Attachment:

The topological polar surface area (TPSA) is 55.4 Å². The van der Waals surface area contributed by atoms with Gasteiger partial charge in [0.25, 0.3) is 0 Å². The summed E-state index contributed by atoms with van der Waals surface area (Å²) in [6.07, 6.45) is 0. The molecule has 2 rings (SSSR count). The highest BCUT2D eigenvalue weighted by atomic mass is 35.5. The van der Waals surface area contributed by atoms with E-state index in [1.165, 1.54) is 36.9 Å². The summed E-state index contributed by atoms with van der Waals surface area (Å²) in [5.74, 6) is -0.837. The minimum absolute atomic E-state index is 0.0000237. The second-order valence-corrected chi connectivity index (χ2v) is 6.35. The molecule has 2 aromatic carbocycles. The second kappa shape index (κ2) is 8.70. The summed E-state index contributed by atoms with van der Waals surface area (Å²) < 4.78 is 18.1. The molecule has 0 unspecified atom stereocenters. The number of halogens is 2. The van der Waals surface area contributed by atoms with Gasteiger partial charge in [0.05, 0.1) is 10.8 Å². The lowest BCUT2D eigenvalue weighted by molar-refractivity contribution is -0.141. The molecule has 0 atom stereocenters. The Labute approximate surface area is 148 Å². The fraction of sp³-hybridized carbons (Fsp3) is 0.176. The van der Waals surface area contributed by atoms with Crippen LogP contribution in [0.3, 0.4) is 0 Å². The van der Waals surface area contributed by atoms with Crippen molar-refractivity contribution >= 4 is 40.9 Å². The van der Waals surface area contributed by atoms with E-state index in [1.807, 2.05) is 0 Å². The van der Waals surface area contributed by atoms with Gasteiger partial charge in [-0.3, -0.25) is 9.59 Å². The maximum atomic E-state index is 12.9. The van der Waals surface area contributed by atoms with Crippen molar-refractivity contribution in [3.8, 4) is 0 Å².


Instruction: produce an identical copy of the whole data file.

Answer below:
The topological polar surface area (TPSA) is 55.4 Å². The van der Waals surface area contributed by atoms with Gasteiger partial charge in [0.25, 0.3) is 0 Å². The summed E-state index contributed by atoms with van der Waals surface area (Å²) in [6.07, 6.45) is 0. The molecule has 2 rings (SSSR count). The highest BCUT2D eigenvalue weighted by atomic mass is 35.5. The van der Waals surface area contributed by atoms with E-state index in [1.165, 1.54) is 36.9 Å². The summed E-state index contributed by atoms with van der Waals surface area (Å²) in [5.74, 6) is -0.837. The minimum absolute atomic E-state index is 0.0000237. The second-order valence-corrected chi connectivity index (χ2v) is 6.35. The molecule has 2 aromatic carbocycles. The second kappa shape index (κ2) is 8.70. The summed E-state index contributed by atoms with van der Waals surface area (Å²) < 4.78 is 18.1. The molecule has 0 unspecified atom stereocenters. The number of halogens is 2. The van der Waals surface area contributed by atoms with Gasteiger partial charge in [0.05, 0.1) is 10.8 Å². The lowest BCUT2D eigenvalue weighted by molar-refractivity contribution is -0.141. The molecule has 0 atom stereocenters. The Labute approximate surface area is 148 Å². The fraction of sp³-hybridized carbons (Fsp3) is 0.176. The van der Waals surface area contributed by atoms with Crippen LogP contribution in [0.3, 0.4) is 0 Å². The van der Waals surface area contributed by atoms with Crippen molar-refractivity contribution >= 4 is 40.9 Å². The van der Waals surface area contributed by atoms with E-state index in [1.807, 2.05) is 0 Å². The van der Waals surface area contributed by atoms with Gasteiger partial charge in [-0.3, -0.25) is 9.59 Å². The maximum atomic E-state index is 12.9. The van der Waals surface area contributed by atoms with Crippen molar-refractivity contribution in [3.8, 4) is 0 Å².